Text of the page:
How to Test Proxies
Learn four proven methods to find out if your proxies are good.
Whether you’ve found a proxy list online or bought some IPs from a provider, it’s always a good idea to test your proxies before using them. Many proxy providers offer a money-back guarantee, but it only lasts for a short while or a small percentage of the bandwidth bought. In any case, knowing what you’re working with can save you from a large headache later on.
In this article, I’ll teach you how to test your proxies using four simple but reliable tools. With them, you’ll be able to check if your proxies work, if they make you anonymous, and if they can access the websites you need.
Here’s a quick table comparing the methods. Clicking on their names will scroll down to relevant places of this page:
|Online IP checker||Proxyway’s proxy checker||Proxydrop’s proxy checker||IP database|
|Price||Free for base functionality||Free||Free||50-200 free lookups per day|
|Best for||Checking if your IP address and location have changed after you’ve connected to a proxy server||Getting a well-rounded overview of a proxy server’s status, location, and speed||Checking if proxies work with specific targets and how fast they connect from your computer||Getting advanced information about a proxy server’s anonymity and connection type|
If you’d like something more powerful, there’s always an option to build your own proxy tester.
An IP checker is the most basic measure to test proxies. It shows your IP address and location. If they differ from your current IP and location, you can assume that connection requests are successfully going through a proxy server. There are many such services, but we’ll take ipinfo.io as an example.
|What IP checkers reveal||Their limitations|
How to use IP checkers: One way is to set up a proxy in your browser and then simply visit the proxy checker’s website. The second way is to send a cURL request using your operating system’s terminal. It’s more technical but doesn’t require to configure the proxies beforehand.
Our free online proxy checker provides an easy way to test various aspects of a proxy server. You can enter multiple proxies at once to check if they work, where they’re located, and how fast it takes to connect to them. Depending on your use case, this can be all you need.
|What Proxyway’s proxy checker reveals||Its limitations|
How to use the proxy checker: Go to the proxy checker’s page, enter a list of proxies, and press Submit. After the tests are done, you’ll see a table with the information. You’ll be able to export working proxy servers.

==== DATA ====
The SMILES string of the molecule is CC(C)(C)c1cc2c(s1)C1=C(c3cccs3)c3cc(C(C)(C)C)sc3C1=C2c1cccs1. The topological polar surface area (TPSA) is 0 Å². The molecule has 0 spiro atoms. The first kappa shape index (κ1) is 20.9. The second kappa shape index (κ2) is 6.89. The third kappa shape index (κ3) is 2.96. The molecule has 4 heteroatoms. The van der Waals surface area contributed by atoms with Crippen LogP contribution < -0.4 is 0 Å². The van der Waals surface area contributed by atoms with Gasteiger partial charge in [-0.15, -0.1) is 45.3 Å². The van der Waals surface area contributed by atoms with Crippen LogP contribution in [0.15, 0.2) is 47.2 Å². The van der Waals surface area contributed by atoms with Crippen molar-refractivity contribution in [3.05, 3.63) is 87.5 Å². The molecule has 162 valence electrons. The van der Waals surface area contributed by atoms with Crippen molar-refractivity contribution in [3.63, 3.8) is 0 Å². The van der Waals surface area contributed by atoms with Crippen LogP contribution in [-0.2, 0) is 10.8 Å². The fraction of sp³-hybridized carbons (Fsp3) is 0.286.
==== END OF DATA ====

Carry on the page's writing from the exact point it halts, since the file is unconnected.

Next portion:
FOGLDN used to be the industry standard for measuring proxy speed. It’s gone now, but Proxydrop has made a fine free alternative with even more features. You can choose any target, so it’s useful not only for testing sneaker proxies, but for other use cases as well. Proxydrop’s checker works on Windows and Mac computers.
|What it reveals||Its limitations|
How to use Proxydrop’s proxy checker: download the tool to your computer. Open it, add a list of proxies, enter a website you want to target, and run the test. You can select a timeout threshold and export only IPs that were fast enough.
A database is like an IP checker but on steroids. It shows useful information about your proxies, such as which proxy type they belong to. Good IP databases cost money, though some allow checking a limited number of IP addresses free of charge. For example, the IP2Location database lets you check 50 (or 200 if you register) IPs per day without paying.
|What an IP database reveals||Its limitations|
How to use IP databases: The principle is very similar to online IP checkers. One way is to set up a proxy server on your browser and visit the database’s page. Another way, if you know the proxy’s IP address, is to enter it on the website. And the third way is to use the provided API to get the information programmatically.
If you’re as serious about proxy testing as we are, you can build your own tool. Having one will give you much more control over which aspects you want to evaluate. You’ll be able to select multiple targets, connection concurrency settings, and the testing duration. Plugging in an IP database will give you further data about proxy locations, types, and even details like the protocol (IPv4 or IPv6) and subnet class of the IPs.
We have made our proxy testing script freely available on GitHub. You can use it as a template for developing your own benchmark.
So, now you know how to test your proxies. I hope this will come in handy. If by any chance you find your current proxies lacking, feel free to read our proxy provider reviews. We write about the leading residential proxy services based on in-depth research and extensive performance tests. Good luck!